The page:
So we can also ask, then, What needs to die in us to be better followers of Jesus?
What needs to die in the church, to find growth?
What needs to die in this congregation, Plymouth, for new life to happen, for fruit to be produced?
We’ve been talking about that the past year or so, and will continue to do so as we grow this congregation and become an even more impressive ministry presence in Eau Claire.
One thing that we’ve learned that needs to die is the idea that churches exist only to serve the needs of the membership. That the ministry of a church is contained within the castle walls, with perhaps occasional excursions outside, but mostly the ministry is confined to the walls of the castle and to the people who are safely ensconced within.
Another grain that needs to due is the idea that people will just show up at a church. That worked in the 1950s, and seems to have worked only in the 1950s, but most churches continue to operate on the idea that people are ready to bust our doors down in eagerness to join us. It just isn’t so. People are waiting to be invited, perhaps; but many aren’t even aware that they are waiting for that. For majority of the people, at least in the United States, there is little to no desire to seek out a church. But who, if they are invited! Ah, then they might very well come and realize that we offer something that they have been seeking. So let die your fear of being invitational, and much fruit will be produced.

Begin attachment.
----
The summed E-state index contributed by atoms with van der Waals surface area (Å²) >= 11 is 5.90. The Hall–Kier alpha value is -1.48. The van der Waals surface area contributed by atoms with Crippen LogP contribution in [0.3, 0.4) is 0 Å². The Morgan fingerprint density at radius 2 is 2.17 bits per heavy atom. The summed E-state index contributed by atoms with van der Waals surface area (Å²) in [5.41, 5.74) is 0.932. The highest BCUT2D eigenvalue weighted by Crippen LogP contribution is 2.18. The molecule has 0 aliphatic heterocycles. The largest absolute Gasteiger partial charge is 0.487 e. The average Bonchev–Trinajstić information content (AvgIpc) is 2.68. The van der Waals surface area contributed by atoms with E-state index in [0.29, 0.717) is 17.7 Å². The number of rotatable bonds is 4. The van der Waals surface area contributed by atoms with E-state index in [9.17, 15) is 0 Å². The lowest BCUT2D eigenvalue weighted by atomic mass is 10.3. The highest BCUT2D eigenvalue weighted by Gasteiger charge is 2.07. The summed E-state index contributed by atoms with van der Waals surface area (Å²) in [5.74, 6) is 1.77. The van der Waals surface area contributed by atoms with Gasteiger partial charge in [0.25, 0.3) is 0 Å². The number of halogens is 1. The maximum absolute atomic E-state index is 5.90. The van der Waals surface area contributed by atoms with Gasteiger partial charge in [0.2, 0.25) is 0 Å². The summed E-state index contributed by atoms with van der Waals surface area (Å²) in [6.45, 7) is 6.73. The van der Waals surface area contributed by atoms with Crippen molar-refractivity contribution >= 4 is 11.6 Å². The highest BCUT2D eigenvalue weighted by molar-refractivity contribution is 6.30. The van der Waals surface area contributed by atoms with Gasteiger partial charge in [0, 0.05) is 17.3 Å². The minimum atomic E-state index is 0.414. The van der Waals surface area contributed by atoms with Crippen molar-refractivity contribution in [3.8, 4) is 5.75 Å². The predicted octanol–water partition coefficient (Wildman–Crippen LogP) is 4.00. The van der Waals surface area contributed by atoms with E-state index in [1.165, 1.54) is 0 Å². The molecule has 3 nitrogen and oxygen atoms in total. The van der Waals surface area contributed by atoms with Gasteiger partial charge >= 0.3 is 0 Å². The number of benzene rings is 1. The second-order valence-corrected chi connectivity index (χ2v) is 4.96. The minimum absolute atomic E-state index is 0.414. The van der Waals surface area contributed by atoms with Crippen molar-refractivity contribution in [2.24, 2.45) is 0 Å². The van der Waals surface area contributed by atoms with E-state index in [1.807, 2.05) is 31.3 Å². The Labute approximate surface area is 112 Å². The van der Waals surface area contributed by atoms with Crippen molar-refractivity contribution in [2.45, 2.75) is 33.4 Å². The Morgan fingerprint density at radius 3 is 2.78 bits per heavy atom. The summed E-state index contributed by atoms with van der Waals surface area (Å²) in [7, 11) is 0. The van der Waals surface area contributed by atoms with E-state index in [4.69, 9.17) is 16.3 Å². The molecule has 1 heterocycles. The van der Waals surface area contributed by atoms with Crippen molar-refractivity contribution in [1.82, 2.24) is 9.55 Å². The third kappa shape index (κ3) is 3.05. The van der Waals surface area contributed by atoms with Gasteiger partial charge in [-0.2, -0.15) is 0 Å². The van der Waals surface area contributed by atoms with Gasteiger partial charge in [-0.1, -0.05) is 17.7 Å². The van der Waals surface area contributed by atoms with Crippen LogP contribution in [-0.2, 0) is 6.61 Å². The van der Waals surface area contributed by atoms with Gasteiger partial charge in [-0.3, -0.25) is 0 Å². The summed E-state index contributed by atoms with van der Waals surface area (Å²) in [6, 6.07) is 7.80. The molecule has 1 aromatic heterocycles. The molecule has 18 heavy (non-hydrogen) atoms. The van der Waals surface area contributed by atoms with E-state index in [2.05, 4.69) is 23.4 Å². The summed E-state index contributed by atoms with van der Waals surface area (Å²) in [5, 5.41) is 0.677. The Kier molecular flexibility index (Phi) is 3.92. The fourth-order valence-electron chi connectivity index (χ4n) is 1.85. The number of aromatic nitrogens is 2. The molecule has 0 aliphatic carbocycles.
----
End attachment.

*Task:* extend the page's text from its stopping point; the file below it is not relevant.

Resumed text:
It’s also time to let die any fear of opening doors that might be the result of a “breach of rules”. When the rules interfere with doing ministry, then the rules need to go.
When I first started in ordained ministry, as a solo pastor, when I came here, I had a fear around baptism. Well, around many things, but let’s just talk about baptism today. Now, I knew that if someone from the congregation asked for a baptism for a child or themselves, that was an easy request: of course, one says “Yes!” They’re already here, part of the community. But what if someone asked for a baptism, and that person was not involved with or even related to the congregation at all? That’s a little trickier. Baptism is about community, and promises are made about growing in faith and being active in a congregation. Hmmmm.... or what if someone unrelated to the congregation requested a baptism, but asked that it not be at the church at all, but in their home, or some resort, or a park? Now that’s getting even more difficult to answer.
I had a lot of fear around this. Becoming ordained takes a lot of years and a lot of testing and a lot of money. I wasn’t quite sure how the whole system worked. What if I made a mistake? What if I did a baptism when I wasn’t supposed to? There goes a hundred thousand dollars and my future.
My gut and my heart told me that if someone asks for a baptism, you do a baptism. Never deny a sacrament. That’s what I wanted reality to be. And it seemed the only truly faithful option to me. But, I didn’t know if others would see it that way. Especially not those with authority over me. My fear said, “What if you baptize someone, and it annoys someone else? Someone in the congregation?” Or the bigger fear, “What if it violates my standing as an ordained minister in the United Church of Christ?” Could I get in trouble for such a thing?
Th fear won out. The stakes were just too high. After all those years of study and training, how could I go back to my family and friends and say that I wasn’t a minister any more because I baptized someone I wasn’t supposed to? Embarrassing.
So I did turn a few people away. I’m not proud of it. I wouldn’t do so now. But that’s where I was. The fear over-rode what my heart and guy were telling me is right: never deny a sacrament to someone. In fact, never deny someone a chance to be ministered to.